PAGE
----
Hear I sit with my old rusty can, the string a bit tattered and worn, but...I hear you! I hear you!!!!

-how sweet the sound...

(Hoping upon hope that I get to bring Grandma home today, or- tomorrow. Home being the optimum word, she's in better spirits, accepting all and anything, took me a bit to get there. But, once again- she's taught me that some things might rob you, some things fulfill you and some things...just have to be. And some things, the best ...aren't really things at all.

She said (after all the indignity she has suffered, the pokes and guinea pig explorations),

" have to forget all that and just go on."

Oh grandma, I'm trying you-old-sweet-pain-in-the-rear-sometimes-always-grand-dame, I am trying.

(I may have to live as long as Grandma Mocko to get the lessons right...or wrong and "just go on", as she has advised. Darn it. She can come right out of the haziest fog, look me straight in the eye and be so damned righteous...ooohhhh, she goes right for my throat, veers a little south and pokes me in the heart.)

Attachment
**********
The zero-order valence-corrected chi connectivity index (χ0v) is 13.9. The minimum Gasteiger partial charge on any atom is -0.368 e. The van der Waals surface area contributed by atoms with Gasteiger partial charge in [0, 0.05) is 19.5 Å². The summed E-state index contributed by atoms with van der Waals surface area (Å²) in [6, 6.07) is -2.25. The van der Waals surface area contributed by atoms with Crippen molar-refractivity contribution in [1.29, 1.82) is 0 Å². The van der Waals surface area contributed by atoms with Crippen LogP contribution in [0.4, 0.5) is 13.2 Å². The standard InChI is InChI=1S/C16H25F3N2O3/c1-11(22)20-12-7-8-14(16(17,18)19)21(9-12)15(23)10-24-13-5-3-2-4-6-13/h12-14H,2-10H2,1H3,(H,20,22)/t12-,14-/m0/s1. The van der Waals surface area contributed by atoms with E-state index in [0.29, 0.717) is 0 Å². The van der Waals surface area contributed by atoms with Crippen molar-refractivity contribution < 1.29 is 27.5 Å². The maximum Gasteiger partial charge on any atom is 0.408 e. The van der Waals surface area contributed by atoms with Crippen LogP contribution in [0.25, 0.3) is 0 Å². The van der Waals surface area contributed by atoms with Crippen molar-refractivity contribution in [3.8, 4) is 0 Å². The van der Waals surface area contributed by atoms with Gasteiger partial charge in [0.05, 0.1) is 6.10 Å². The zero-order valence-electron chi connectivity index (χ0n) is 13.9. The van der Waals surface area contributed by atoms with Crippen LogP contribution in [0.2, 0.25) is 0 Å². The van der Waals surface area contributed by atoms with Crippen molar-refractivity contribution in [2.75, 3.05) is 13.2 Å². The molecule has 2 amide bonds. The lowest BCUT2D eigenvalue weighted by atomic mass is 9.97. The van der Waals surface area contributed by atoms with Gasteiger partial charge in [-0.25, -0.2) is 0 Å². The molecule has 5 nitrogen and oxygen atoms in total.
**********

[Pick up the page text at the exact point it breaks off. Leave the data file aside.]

Mother's Day...tears and laughter, joy and pain-

this day will be the one that really brings it home...

What it means to be a mother,

to be mothered and to be... Grand.

Tuesday, May 5, 2009

the beauty and the bones

Well friends, in case you haven't noticed...I haven't been up to much blogging lately. And this poor old blog here, the truest calling I've ever known that lets me lay bare the beauty and bones of life- has taken a back seat to all the goings on recently.